Tag Archives: pear

endive, blue cheese and pear salad

20 Feb

pear and endive salad

My February kitchen has not been much to write home about. Though I resolved to try 10 new recipes from neglected cookbooks, I often end up eating leftover cake for supper (hurrah for being a grown-up) or a plain salad to balance out the cake (curses on adult responsability).

There was a whole mackerel roasted with lemon and a particularly nice dinner among girlfriends with beef, apricot and spinach meatballs simmered in tomato sauce – but that is all self-explanatory.

I can only offer this salad, in imitation of a wonderful Lyonnais bistro in St-Germain, whose address I will be not sharing (bribes notwithstanding) because it was too full and their seven-hour lamb was too delicious.

Endives can be jarring – too bitter, too teeth-squeakingly watery. But here, sliced as finely as coleslaw, they are the the star of the plate, crunchy but delicate, spotlit by a mustard dressing. Its subtle colours – cream, pale green. mottled blue – hide a wallop of flavour: bitter endive, sweet pear, sharp cheese. It is a wintery salad full of promise, for crunch and light and better things to come.

~~~

Pear, endive and blue cheese salad

serves 4 as a starter

4 large endives

2 crisp, slightly unripe conference pears

200g blue cheese

3 tbs olive oil

2 tbs lemon juice

1 tsp dijon mustard

1/2 tsp sugar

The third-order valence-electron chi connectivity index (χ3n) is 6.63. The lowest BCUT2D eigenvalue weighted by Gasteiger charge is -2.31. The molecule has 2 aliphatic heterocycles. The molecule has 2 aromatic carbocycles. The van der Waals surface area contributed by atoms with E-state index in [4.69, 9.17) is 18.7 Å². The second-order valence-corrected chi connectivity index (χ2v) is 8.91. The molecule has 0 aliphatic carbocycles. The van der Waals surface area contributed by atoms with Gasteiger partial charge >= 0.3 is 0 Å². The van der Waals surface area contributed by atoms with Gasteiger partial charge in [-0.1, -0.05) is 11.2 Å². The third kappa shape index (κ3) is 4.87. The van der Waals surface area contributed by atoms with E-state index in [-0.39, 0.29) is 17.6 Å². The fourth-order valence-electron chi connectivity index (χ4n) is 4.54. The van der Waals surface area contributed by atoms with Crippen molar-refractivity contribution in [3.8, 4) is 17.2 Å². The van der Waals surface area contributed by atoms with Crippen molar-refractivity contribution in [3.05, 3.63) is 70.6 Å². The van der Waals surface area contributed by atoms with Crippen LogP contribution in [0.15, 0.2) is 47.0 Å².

1/2 tsp salt

a pinch of pepper

Halve and core the pears. Slice them and the endives as thinly as possible. Shake the dressing ingredients in a jar, toss most of it with the salad, add more to taste. Crumble the blue cheese over the top.

Advertisements

party food : duck and persimmon kebabs ; pear and ricotta croutons

22 Nov

Fruit isĀ  healthy, obviously, but you don’t care about your guests’ waistlines. More importantly and superficially, it’s pretty. Next to your sombre piece of duck, a bright cube of persimmon takes all the glory. Add a round red tomato and you are in business. And a skinny sliver of pear makes a boring piece of toast as elegant as a spring hat.

(Am newly addicted to persimmons. Like a winter melon, neon orange and full of juice. Pairs with lots of things: cheese, chicken, prosciutto.)

~~~

Duck and persimmon kebabs

As my mother used to sigh during her cooking classes: yes, it will work equally well with chicken. I happened to have a packet of duck wing bits, already deboned, in the freezer.

Marinate the duck overnight: about 200g of duck breast or deboned wings. Lie the meat flat in a shallow bowl and top with equally generous sloshes of soy sauce and rice vinegar. Add a teaspoon of honey and a teaspoon of tamarind paste. Add lots of pepper, chili if you like it and a teaspoon of something sour: mango powder is good.

The next day: quickly fry the duck in a large frying pan with a touch of oil until still slightly pink. Chop into bite-sized pieces and thread onto cocktail sticks with cubes of persimmon and halved cherry tomatoes.

~~

Pear and ricotta croutons

The chutney is the key to a strong and interesting flavour here – pick a good sharp one: tomato-chili or red onion would be good. I used Indian date and ginger, delicious.

Cut some squares of white sliced bread. Melt a little butter in a large flat frying pan and fry the bread to golden and crisp croutons. Alternatively, drizzle melted butter over a tray of bread squares and bake for 10 minutes.

Mix some ricotta with enough salt and pepper to give it a bit of bite. Quarter, core and slice a couple of pears wafer thin, lengthwise to make a nice long point. Leave the slices in a bowl of cold water with a squeeze of lemon so they don’t brown. When you are ready, top each crouton with a teaspoon of ricotta, a slice of pear and a little blob of spicy-sweet-sour chutney.

%d bloggers like this: